But the problem generated from this is that since each shard has its own features, it may cause the shards to be independent. What we need is that shards can be harmonious but keep their differences, that is, cross-sharding DeFi needs to be achieved . Today’s multi-chain heterogeneous technology can contribute to solving this problem. Only by solving these problems can more DeFi applications be stimulated.
In our opinion, a mature DeFi platform must have the following features:
Higher Efficiency: Have faster concurrent processing capabilities, i.e., high TPS.
Lower Gas Fee: Lower gas fee can stimulate the enthusiasm of DeFi users and even catalyze the development of high-frequency trading.
More Secure: There are fewer interactive processes in the contract, at least structurally to avoid the problems ERC20 caused due to the different permissions, which leads to complicated interactions and lengthens the operation chain and increases loopholes.
Easier to Use : Various multi-native tokens can be used to pay gas fees during transactions, and thus no need to use designated tokens to pay gas fees.
Easier Combination : It can support the combination of a wide range of contracts, including the combination of different consensus in the same chain, ledger structure, and other elements, and even cross chains, making DeFi a real “Lego”.
Multi-chain heterogeneous + DeFi, one unhindered currency is helping to reach the perfect
Multi-chain heterogeneity has formed “cities” and “villages”, and DeFi has become the financial center among the cities. Since we use cities for comparison, how can we avoid each city’s independent governance and link up the chains of urban interests to form a greater network? The answer is the same as in real life, that is, the so-called currency everywhere.
Ethereum also provides currency, but this currency is not only inefficient, but also indirectly causes security risks. If you want long-term development, such a design is unreasonable.
In the QuarkChain mainnet, multi-native tokens are our primary function for building the next generation of DeFi. Multi-native tokens have basically the same status as QKC in the QuarkChain system. They can call contracts, perform cross-chain operations, and pay gas fees under certain conditions. Native tokens can achieve all of QKC’s functions, including cross-chain transactions, except participating in QKC governance. Most of the non-native asset inconvenience problems faced by Defi can be solved. In the future contracts, the functions of native tokens will be exactly the same as QKC, with the last barrier to the application of multi-native tokens being removed. This also avoids the problem of reducing the security of the entire DeFi system due to the ERC20 token’s authority issue. Next, we will launch our DEX, and then users will have the true feeling of the unimpeded DeFi platform on QuarkChain. Thus, the last piece of the puzzle of multi-chain heterogeneous + DeFi + multi-native tokens has been fulfilled, which brings cost efficiency, user easiness, and security to a new level.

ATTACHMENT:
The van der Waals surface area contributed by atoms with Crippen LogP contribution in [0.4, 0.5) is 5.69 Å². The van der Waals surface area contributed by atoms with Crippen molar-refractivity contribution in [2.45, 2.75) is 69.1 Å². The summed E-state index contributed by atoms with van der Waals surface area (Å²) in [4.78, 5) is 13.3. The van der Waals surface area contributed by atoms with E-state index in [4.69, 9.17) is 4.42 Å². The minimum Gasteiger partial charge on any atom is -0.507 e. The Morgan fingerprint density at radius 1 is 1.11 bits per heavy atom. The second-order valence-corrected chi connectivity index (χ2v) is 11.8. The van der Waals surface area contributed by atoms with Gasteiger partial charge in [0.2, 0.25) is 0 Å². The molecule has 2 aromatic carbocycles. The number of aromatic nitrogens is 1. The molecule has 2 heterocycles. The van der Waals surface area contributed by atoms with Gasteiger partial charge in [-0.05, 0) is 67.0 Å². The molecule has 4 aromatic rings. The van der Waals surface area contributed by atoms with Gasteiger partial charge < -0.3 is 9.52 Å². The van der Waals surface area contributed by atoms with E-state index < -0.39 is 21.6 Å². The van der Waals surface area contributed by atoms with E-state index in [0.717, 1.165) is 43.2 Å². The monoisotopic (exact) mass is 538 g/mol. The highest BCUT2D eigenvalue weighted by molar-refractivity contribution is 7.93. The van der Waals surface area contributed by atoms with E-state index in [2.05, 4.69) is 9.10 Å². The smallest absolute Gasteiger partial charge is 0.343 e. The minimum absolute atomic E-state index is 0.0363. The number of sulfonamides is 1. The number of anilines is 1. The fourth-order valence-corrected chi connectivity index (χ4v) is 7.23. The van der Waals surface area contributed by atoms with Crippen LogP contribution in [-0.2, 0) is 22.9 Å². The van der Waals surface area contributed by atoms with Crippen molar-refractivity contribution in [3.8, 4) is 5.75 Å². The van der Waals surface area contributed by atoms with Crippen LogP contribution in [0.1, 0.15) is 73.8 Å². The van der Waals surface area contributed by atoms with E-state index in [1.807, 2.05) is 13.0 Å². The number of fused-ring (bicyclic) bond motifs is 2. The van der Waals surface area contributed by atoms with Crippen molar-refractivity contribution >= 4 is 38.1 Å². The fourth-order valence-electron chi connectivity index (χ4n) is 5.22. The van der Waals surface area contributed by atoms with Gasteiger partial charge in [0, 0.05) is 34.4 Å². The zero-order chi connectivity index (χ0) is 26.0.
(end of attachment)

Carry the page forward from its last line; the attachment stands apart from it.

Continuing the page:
Ethereum’s performance and contract security restrictions have affected development. After our repeated introduction and numerous testing, the multi-native token function is ready to be officially delivered to the community. Soon, community members can mint their own tokens and use them to transfer funds (including cross-sharding), pay gas fees, directly call smart contracts, etc. In conjunction with the DEX that we will launch in the next step, users can actually experience the convenience and innovation brought by multi-native tokens to the blockchain system.
To verify the validity of this theory, we recently launched the Game of DeFi Campaign. In the last stage of the campaign, we launched a simple DEX application and a game: QSwap — the multi-native token version of Uniswap, and Element Miner — a fun mining trading game. This is the new value that DEX and game-based mining will be able to bring to DApp and DeFi applications based on the verification of multi-native tokens with the game format. Because the gas fee is low enough, every step of the operation will be on the chain to ensure security. Meantime, instead of ETH’s high gas fee, which made users either high-cost and low-efficiency, or low-cost and low-security, the multi-native token proves the real security and convenience.
Our Game of DeFi Campaign has already entered the final stage. There are still millions of QKC reward pools waiting for the users to share. Users can download QPocket wallet to participate in this event.
Phase III: King’s Landing — Dex and Liquidity Mining
In this phase, all the community members can have the experience to use our two new products:
QSwap: Multi-native token version Uniswap
Unlike Uniswap, which can only support ERC20 tokens, QSwap supports multi-native tokens. Thus, no extra pre-authorized approval is required in the process, and any multi-native token can be used to pay gas fee ( not only QKC ). Users will get a better experience and maintain more security by avoiding granting unlimited authorization. Moreover, there will be a much lower gas fee due to sharding technology provided by QuarkChain infrastructure.
Element Miner: Interesting mining and trading DApp game
The player’s goal is to collect 5 elements to join the reward pool. However, since these elements are reinforcing to each other (just like the mining throughputs from different projects are different), using QSwap will be the most efficient approach.
One last question: This DeFi campaign uses test tokens. What if the network uses tokens with real value?